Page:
Subtitled "Why Market Share is the Fool's Gold of Business" it is full of sound research and some interesting case studies. Published in 2002, it obviously didn't make it to any bestseller lists, but it's a very worthwhile read. At 172 pages the investment of time is worth the return.
Miniter gives some background on the genesis of the theory that market share and profit are closely tied together and how this came to be a commonly accepted fact. He makes a sound case for focusing on being a profit leader rather than a market leader and backs that up with facts, figures and examples.
My post-it flags marked some well phrased thoughts that sum up his position beautifully:
"Profit leaders think about customers, not competitors, and think about next quarter's opportunities, not justifying last quarter's market share." (Pg. 12)
"Market share is not an advantage, by itself. It is the result of a sustainable competitive advantage, not the cause." (Pg. 15)
"What the profit leader knows can be distilled into two statements: A market-share strategy leads companies to set their sites on the past, not the future; and market share is about the competition, not customers." (Pg. 159)
He does make exceptions for the importance of market share in two arenas: network markets (think fax machines, phones, email where many people have to have it in order for it to have value); and double sided markets (Visa needs both cardholders and participating merchants). But those exceptions are very narrow and specific within the context of his theories.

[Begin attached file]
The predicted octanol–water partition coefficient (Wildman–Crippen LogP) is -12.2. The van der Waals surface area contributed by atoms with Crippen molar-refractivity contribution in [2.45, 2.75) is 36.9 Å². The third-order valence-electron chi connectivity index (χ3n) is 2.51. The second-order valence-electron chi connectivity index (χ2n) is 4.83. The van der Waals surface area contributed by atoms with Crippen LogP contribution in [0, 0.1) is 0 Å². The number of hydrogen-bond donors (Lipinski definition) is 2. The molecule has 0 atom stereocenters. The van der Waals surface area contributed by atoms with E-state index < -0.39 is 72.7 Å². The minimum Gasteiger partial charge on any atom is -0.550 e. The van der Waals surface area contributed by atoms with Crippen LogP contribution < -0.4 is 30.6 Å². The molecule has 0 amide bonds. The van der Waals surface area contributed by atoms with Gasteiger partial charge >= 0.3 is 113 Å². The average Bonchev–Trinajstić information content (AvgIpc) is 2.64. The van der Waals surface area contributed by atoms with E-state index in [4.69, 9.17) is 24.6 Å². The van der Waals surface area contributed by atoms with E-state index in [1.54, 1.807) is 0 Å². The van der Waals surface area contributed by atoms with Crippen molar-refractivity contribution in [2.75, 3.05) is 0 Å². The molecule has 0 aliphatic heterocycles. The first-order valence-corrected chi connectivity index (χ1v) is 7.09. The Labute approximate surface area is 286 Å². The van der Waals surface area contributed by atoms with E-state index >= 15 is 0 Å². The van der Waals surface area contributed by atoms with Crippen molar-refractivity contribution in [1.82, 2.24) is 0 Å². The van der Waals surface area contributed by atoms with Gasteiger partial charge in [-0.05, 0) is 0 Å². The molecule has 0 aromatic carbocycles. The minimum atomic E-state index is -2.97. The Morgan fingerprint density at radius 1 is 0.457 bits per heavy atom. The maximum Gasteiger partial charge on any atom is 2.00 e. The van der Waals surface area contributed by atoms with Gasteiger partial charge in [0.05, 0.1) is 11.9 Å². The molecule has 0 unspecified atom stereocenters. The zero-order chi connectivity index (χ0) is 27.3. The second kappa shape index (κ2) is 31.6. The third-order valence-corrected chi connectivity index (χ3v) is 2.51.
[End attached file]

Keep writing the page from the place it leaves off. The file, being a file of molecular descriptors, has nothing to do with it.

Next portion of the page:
There is an excellent chapter on mergers that echoes a lot of what Jack Welch says about mergers & acquisitions in his new book Winning. In fact there are quotes from Welch and references to GE throughout this book. Some of the most interesting material for me was case studies of two companies I was not familiar with: F. Hoffman-LaRoche and Europe's Ryanair. (He also examines Dell's strategy, but some of that material is dated having been written over 3 years ago.) The strategy Hoffman-LaRoche used to turn around their business is very relevant to issues we are dealing with as well. They chose to focus on "customer delight" and revamped how they interacted with their client base. There is some very good information on how they raised outstanding customer satisfaction to the core of their strategy, and how they decided to handle inquiries coming into their company to acheive that.
All in all, a very good book but not likely to change the minds of those who believe market share is the goal. Miniter quotes Donald Potter of Windermere Associates on that subject twice: "It is like trying to change someone's religion."